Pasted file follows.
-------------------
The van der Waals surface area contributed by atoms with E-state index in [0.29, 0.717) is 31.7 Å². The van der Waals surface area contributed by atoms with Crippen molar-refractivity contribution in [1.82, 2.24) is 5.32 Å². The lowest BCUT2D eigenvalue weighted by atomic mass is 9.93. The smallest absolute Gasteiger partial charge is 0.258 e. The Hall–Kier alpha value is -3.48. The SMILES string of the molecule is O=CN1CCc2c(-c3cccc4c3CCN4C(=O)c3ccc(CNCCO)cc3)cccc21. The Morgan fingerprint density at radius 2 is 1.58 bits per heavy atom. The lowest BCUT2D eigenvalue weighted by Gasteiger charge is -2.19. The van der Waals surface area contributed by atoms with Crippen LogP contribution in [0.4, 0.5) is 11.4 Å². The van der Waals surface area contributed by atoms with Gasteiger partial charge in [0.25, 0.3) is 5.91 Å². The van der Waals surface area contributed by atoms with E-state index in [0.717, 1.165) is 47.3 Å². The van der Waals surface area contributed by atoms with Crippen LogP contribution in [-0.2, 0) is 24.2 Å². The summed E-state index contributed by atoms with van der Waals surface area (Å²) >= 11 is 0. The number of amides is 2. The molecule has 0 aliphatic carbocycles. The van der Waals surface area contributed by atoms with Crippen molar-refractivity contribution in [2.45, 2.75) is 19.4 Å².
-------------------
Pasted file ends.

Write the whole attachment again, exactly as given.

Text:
The van der Waals surface area contributed by atoms with E-state index in [0.29, 0.717) is 31.7 Å². The van der Waals surface area contributed by atoms with Crippen molar-refractivity contribution in [1.82, 2.24) is 5.32 Å². The lowest BCUT2D eigenvalue weighted by atomic mass is 9.93. The smallest absolute Gasteiger partial charge is 0.258 e. The Hall–Kier alpha value is -3.48. The SMILES string of the molecule is O=CN1CCc2c(-c3cccc4c3CCN4C(=O)c3ccc(CNCCO)cc3)cccc21. The Morgan fingerprint density at radius 2 is 1.58 bits per heavy atom. The lowest BCUT2D eigenvalue weighted by Gasteiger charge is -2.19. The van der Waals surface area contributed by atoms with Crippen LogP contribution in [0.4, 0.5) is 11.4 Å². The van der Waals surface area contributed by atoms with Gasteiger partial charge in [0.25, 0.3) is 5.91 Å². The van der Waals surface area contributed by atoms with E-state index in [0.717, 1.165) is 47.3 Å². The van der Waals surface area contributed by atoms with Crippen LogP contribution in [-0.2, 0) is 24.2 Å². The summed E-state index contributed by atoms with van der Waals surface area (Å²) >= 11 is 0. The number of amides is 2. The molecule has 0 aliphatic carbocycles. The van der Waals surface area contributed by atoms with Crippen molar-refractivity contribution in [2.45, 2.75) is 19.4 Å².